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Get used to Wall Street’s churn and mini-cycles: McGeever

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ORLANDO — The whiplash on Wall Street following the latest U.S. inflation figures should be a warning to investors: get used to it, because there will be plenty more in the months ahead.

There’s a growing belief that the downturn in equities that broadly spanned the first half of the year is being replaced by a more volatile, foggier period of ‘mini-cycles’, which will see bouts of gains or losses suddenly evaporate and reverse.

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In some ways, bonds, interest rates and currencies are playing the Fed’s inflation-busting hawkishness pretty simply – implied U.S. interest rates, short-dated yields, and the dollar are generally climbing to historic highs, often at unprecedented speeds.

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But stocks could have a harder time forging a clear path. Until the economy tips over or the labor market significantly and clearly deteriorates, a low-growth but non-recessionary environment can keep earnings estimates buoyed for longer.

While bonds and currencies tend to move earlier, equity investors are notoriously late to blink.

Tuesday’s carnage is instructive. The S&P 500 and Nasdaq Composite indices plunged after the punchy August inflation report ramped up already aggressive expectations of Fed tightening.

The S&P 500’s 4.3% slide wiped out most of its 5% rise over the previous week. That had followed a decline of around 10% over the previous three weeks, which had followed a rise of almost 20% over the preceding two months.

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That was the S&P 500’s eighth daily fall of 3% or more this year. In the last 70 years, there have only been three that have registered more declines of 3% or more – 2008, 2009 and 2020.

The Nasdaq’s 5% fall on Tuesday marked the seventh time this year it has dropped 4% or more. It fell that much on 10 occasions in 2020, but not once last year, and only three times from 2012 through 2019.

Stephen Miran, co-founder at Amberwave Partners and a former economic policy adviser in the Treasury Department, says this is a period of range trading, but one where the upper and lower limits of these ranges will be tested more quickly, frequently, and violently.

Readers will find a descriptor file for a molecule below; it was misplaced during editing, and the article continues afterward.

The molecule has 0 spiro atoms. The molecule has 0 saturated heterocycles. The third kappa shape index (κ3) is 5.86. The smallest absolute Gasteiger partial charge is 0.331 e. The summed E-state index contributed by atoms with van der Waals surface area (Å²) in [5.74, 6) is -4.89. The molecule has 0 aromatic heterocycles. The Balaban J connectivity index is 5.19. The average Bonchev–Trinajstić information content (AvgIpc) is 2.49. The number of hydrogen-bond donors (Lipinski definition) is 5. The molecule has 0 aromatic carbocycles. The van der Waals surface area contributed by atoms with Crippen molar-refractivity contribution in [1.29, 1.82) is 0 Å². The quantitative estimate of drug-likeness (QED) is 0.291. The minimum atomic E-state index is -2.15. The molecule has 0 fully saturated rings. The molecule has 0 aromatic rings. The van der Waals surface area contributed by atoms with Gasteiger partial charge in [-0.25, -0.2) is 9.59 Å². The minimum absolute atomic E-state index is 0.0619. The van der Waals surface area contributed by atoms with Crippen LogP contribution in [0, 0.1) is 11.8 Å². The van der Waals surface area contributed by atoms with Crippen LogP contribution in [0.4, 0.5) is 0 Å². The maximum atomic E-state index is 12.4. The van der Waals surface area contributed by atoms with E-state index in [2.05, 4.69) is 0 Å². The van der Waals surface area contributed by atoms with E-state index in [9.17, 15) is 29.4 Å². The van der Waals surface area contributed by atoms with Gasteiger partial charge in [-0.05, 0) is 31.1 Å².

“This isn’t a ‘buy and hold’ or a ‘short and hold’ environment. This is a time to be nimble and recognize that active management and willingness to quickly flip between long, short, and flat is key,” Miran said.

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“The signposts for these mini cycles will be high-frequency economic data, like (the August) CPI data,” he added.


Miran reckons the upper end of the S&P 500’s range is 4300-4400, and the lower end is 3600-3700.

That represents a roughly 20% peak-to-trough range. That is also the range in which the index has bounced around over the last three months, since the 18-month low was hit in mid-June.

What’s compounding investors’ lack of visibility is the fog of contradictory signals from key earnings, technical and positioning indicators.

It is true that valuations of S&P 500 companies, according to a standard 12-month forward price/earnings ratio for the index, have come down sharply this year. But they are still above long-term averages.

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Earnings estimates, meanwhile, are historically low, but are still pointing to 7% growth next year.

Bank of America’s latest fund manager survey showed that while investors’ allocation to global stocks is at an all-time low, only 4% are net underweight U.S. stocks, by far the least bearish of all regions.

Analysts at JP Morgan say the signals from commodity trading advisors and other momentum accounts’ positioning are only “modestly” short, and remain some way off the “extreme” levels of mid-June. This suggests the door to further downside remains open.

These investors, including hedge funds, are more flexible than more traditional long-only or passive funds. According to hedge fund data provider HFR, macro funds – which latch onto broad market swings and trends – were up 9% in the January-August period, while the benchmark hedge fund index was down 4%.

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But U.S. equity fund inflows over the last six months or so have totaled around $100 billion, and some $300 billion since July last year, according to Goldman Sachs. The air in that particular balloon is unlikely to be sustained.

What’s more likely, as Bank for International Settlements chief Agustin Carstens and the European Central Bank’s Isabel Schnabel highlighted at last month’s Jackson Hole economic symposium, is that volatility remains elevated. This could lead to more violent swings within broad ranges.

In the decade through March 1, 2020 – just before the start of the coronavirus pandemic – the daily mean of the S&P 500’s simple 14-day momentum indicator was just over 12. So far this year it is almost -55, and the trading range reflected by 1 standard deviation from the mean is also around four times wider.

(The opinions expressed here are those of the author, a columnist for Reuters.)

Related columns:

Market bunkers getting mighty crowded (Sept. 14)

Markets wary of overstretch as much as overshoot (Sept. 7)

RIP Great Moderation, hello Great Volatility (Aug. 30)

(By Jamie McGeever; Editing by Paul Simao)



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